However Booth believes that PR is a necessary duty of the CIO because IT is still seen as a technical commodity to be hammered down to the lowest possible price.
“Reputation and PR is a bit of a vicious circle that can spiral up or down. If you can show that you deliver value and that the organisation is benefiting, then people will see the point of the CIO and your reputation will grow,” says Booth.
Jos Creese, head of IT at Hampshire County Council, concurs but with one qualification.
“I consciously build a PR element into our work but the communication has to be done by the IT team, not the CIO,” he says.
Communication is therefore part of every IT team member’s role at the council, and additionally Creese has a dedicated marketing manager in the IT department to look after publicity.
The objective Creese sets his IT team is to demonstrate what is does well and also explain honestly what is doesn’t do so well — and how it will improve on that.
Matt McKay, chartered PR practitioner for an online publishing company and head of the marcomms committee at the Chartered Institute for PR, applauds Creese’s strategy.
“There’s often basic confusion in organisations about what IT people do. The IT team needs to explain its work clearly in language that lay people can understand,” says McKay.
He also recommends that IT projects be concluded with some kind of company-wide communication. “Too often communication may be a very technical email that goes over the head of staff.”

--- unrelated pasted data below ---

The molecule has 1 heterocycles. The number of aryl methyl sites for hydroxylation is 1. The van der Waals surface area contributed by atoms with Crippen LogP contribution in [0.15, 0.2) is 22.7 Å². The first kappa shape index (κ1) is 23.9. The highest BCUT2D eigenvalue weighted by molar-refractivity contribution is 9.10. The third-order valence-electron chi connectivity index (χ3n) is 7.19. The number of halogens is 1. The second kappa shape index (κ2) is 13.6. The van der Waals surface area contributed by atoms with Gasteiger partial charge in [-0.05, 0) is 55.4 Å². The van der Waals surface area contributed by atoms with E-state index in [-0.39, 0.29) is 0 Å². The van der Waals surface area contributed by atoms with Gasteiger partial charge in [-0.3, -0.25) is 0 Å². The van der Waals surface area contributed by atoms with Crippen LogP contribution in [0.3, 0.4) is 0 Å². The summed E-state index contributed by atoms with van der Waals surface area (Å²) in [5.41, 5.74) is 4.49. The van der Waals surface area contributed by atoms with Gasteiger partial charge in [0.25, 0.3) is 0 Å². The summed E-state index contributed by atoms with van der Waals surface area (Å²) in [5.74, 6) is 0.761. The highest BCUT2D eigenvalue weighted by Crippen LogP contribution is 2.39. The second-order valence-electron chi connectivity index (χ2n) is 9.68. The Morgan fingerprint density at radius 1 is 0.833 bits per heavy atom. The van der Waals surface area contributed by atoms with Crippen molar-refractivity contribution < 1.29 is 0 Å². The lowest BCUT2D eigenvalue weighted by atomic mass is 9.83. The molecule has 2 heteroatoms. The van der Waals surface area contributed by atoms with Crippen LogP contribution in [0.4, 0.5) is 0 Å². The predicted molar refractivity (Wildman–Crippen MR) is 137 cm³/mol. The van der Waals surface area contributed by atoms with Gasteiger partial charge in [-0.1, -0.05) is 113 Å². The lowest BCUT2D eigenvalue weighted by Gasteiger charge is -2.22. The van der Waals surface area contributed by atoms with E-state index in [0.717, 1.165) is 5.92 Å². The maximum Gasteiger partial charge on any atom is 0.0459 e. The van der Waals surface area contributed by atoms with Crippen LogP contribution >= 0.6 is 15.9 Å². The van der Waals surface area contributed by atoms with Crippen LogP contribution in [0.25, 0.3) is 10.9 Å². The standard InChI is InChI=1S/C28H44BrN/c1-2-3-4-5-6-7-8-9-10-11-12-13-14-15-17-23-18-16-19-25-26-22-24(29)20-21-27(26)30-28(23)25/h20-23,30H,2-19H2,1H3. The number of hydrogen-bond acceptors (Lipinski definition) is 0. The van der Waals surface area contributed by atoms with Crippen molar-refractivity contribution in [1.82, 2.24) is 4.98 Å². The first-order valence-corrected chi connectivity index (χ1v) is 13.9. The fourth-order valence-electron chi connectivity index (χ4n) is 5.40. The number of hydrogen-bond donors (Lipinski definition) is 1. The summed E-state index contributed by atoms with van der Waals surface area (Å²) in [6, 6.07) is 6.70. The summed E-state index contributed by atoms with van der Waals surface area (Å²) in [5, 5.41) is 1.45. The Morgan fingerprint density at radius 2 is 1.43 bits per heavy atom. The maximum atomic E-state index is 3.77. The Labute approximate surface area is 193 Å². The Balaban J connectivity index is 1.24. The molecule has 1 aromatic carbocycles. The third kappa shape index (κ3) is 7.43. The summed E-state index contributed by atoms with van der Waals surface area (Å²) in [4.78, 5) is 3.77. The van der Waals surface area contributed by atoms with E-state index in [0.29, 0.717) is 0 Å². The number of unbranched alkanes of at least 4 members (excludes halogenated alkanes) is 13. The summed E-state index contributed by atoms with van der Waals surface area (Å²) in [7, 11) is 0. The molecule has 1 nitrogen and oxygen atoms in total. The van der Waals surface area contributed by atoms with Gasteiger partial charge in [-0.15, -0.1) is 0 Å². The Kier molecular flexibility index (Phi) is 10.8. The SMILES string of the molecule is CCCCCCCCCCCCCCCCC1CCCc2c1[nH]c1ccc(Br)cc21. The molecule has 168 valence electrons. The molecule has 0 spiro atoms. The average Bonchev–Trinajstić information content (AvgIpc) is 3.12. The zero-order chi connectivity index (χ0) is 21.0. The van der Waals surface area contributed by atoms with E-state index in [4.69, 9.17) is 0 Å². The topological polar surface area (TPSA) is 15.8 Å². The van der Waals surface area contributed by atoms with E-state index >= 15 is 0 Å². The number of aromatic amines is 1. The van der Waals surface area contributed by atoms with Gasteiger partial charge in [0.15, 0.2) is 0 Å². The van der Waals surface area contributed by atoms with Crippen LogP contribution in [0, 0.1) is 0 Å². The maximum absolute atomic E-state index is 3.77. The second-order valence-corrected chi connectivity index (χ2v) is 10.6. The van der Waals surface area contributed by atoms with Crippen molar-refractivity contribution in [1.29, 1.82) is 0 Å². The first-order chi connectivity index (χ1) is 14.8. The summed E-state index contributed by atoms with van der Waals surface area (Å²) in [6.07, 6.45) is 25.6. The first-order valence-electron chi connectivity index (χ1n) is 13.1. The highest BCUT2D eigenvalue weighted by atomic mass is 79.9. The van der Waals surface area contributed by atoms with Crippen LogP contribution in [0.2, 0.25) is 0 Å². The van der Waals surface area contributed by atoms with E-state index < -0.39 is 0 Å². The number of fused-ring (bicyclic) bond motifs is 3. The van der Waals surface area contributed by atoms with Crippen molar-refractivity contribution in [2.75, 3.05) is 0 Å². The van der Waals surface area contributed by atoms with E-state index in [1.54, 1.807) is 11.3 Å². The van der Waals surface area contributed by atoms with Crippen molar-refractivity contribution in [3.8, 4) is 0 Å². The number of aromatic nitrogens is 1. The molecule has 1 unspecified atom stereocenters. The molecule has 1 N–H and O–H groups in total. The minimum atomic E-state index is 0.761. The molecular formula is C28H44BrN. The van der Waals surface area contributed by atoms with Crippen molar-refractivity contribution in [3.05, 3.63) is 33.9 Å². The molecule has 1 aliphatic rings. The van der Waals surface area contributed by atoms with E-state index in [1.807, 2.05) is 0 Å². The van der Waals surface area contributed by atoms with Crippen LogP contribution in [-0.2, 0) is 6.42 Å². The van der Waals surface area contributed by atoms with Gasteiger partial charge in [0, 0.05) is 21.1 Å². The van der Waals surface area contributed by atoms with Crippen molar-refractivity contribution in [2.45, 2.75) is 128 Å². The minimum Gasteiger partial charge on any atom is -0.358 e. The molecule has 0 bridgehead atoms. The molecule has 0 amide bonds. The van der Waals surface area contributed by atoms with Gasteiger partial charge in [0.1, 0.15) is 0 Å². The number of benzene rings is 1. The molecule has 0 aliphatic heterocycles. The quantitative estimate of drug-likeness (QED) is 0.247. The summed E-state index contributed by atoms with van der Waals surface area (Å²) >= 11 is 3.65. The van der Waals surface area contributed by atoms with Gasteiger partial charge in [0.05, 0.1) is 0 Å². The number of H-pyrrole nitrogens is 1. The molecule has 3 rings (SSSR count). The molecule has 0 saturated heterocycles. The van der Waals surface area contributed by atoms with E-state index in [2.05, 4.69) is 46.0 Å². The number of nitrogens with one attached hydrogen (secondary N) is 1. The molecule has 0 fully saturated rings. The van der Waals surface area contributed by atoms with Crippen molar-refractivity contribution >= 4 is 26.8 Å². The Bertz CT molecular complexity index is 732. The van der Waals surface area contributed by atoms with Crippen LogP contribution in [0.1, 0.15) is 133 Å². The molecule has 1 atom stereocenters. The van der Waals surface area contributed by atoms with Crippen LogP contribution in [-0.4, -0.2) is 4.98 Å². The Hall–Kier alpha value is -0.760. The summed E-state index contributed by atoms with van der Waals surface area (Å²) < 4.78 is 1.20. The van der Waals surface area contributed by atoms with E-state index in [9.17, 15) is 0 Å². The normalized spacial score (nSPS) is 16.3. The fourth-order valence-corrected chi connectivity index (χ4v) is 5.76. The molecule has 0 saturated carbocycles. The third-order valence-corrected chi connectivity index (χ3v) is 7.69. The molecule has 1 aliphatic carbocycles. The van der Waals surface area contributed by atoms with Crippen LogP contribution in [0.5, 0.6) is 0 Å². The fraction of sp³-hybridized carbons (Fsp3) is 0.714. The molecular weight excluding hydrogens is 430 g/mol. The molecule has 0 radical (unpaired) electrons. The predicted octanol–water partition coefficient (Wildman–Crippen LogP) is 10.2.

Certainly running a mini-campaign around a successful project that delivers value is a good way of increasing engagement, confirms Richard Harris, CIO of semiconductor manufacturer ARM.
“When we roll out a project, we don’t do a one-off public announcement, we communicate to different staff in different ways.”
(see How to PR a tech project, on page 3). However CIOs agree that no one will be fooled by this PR if the quality of product and service and customer care is not there.
Every project Creese runs at Hampshire County Council has a communications aspect, which formally explains the IT changes introduced and the impacts on authority and citizens.
Without this kind of context, PR could become a bit of a sales or back-slapping exercise of the ‘job done’ variety, which has less value, reckons Creese.
Ipsos Mori’s Booth verifies that doing a good job is the best kind of PR.
“I have just finished a performance review for one of my IT managers and the feedback from people within the organisation was superb. This is all about positive PR at a tactical level — basically doing a job properly.”
Another vital aspect of PR that works for Booth is developing relationships.
“Senior colleagues in the business need to see you as an advocate,” he says, urging CIOs to ensure they are advocates for IT across the business and that they are included on any cross departmental project and ready to communicate the IT viewpoint.